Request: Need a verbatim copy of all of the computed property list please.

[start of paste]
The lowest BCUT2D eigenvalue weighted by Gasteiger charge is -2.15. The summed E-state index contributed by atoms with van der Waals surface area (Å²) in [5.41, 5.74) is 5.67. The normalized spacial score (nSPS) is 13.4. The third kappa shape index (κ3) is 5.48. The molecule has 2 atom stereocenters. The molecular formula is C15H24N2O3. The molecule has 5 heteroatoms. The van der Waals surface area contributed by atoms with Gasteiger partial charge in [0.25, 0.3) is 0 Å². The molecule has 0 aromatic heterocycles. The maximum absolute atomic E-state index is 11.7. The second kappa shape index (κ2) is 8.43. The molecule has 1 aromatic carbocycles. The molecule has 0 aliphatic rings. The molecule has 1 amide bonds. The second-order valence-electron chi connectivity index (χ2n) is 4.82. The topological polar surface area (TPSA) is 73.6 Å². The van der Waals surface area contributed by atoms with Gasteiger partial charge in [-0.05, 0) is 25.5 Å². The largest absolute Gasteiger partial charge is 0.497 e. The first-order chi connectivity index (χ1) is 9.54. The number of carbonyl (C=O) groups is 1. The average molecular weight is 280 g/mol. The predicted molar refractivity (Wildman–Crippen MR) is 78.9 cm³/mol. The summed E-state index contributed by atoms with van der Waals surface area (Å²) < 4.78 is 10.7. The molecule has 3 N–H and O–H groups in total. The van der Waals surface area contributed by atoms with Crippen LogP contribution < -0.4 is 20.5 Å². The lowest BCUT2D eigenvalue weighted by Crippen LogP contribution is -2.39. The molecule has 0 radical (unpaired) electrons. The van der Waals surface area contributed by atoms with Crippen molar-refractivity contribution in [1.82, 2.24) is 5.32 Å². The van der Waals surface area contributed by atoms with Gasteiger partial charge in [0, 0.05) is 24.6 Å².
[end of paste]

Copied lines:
The lowest BCUT2D eigenvalue weighted by Gasteiger charge is -2.15. The summed E-state index contributed by atoms with van der Waals surface area (Å²) in [5.41, 5.74) is 5.67. The normalized spacial score (nSPS) is 13.4. The third kappa shape index (κ3) is 5.48. The molecule has 2 atom stereocenters. The molecular formula is C15H24N2O3. The molecule has 5 heteroatoms. The van der Waals surface area contributed by atoms with Gasteiger partial charge in [0.25, 0.3) is 0 Å². The molecule has 0 aromatic heterocycles. The maximum absolute atomic E-state index is 11.7. The second kappa shape index (κ2) is 8.43. The molecule has 1 aromatic carbocycles. The molecule has 0 aliphatic rings. The molecule has 1 amide bonds. The second-order valence-electron chi connectivity index (χ2n) is 4.82. The topological polar surface area (TPSA) is 73.6 Å². The van der Waals surface area contributed by atoms with Gasteiger partial charge in [-0.05, 0) is 25.5 Å². The largest absolute Gasteiger partial charge is 0.497 e. The first-order chi connectivity index (χ1) is 9.54. The number of carbonyl (C=O) groups is 1. The average molecular weight is 280 g/mol. The predicted molar refractivity (Wildman–Crippen MR) is 78.9 cm³/mol. The summed E-state index contributed by atoms with van der Waals surface area (Å²) < 4.78 is 10.7. The molecule has 3 N–H and O–H groups in total. The van der Waals surface area contributed by atoms with Crippen LogP contribution < -0.4 is 20.5 Å². The lowest BCUT2D eigenvalue weighted by Crippen LogP contribution is -2.39. The molecule has 0 radical (unpaired) electrons. The van der Waals surface area contributed by atoms with Crippen molar-refractivity contribution in [1.82, 2.24) is 5.32 Å². The van der Waals surface area contributed by atoms with Gasteiger partial charge in [0, 0.05) is 24.6 Å².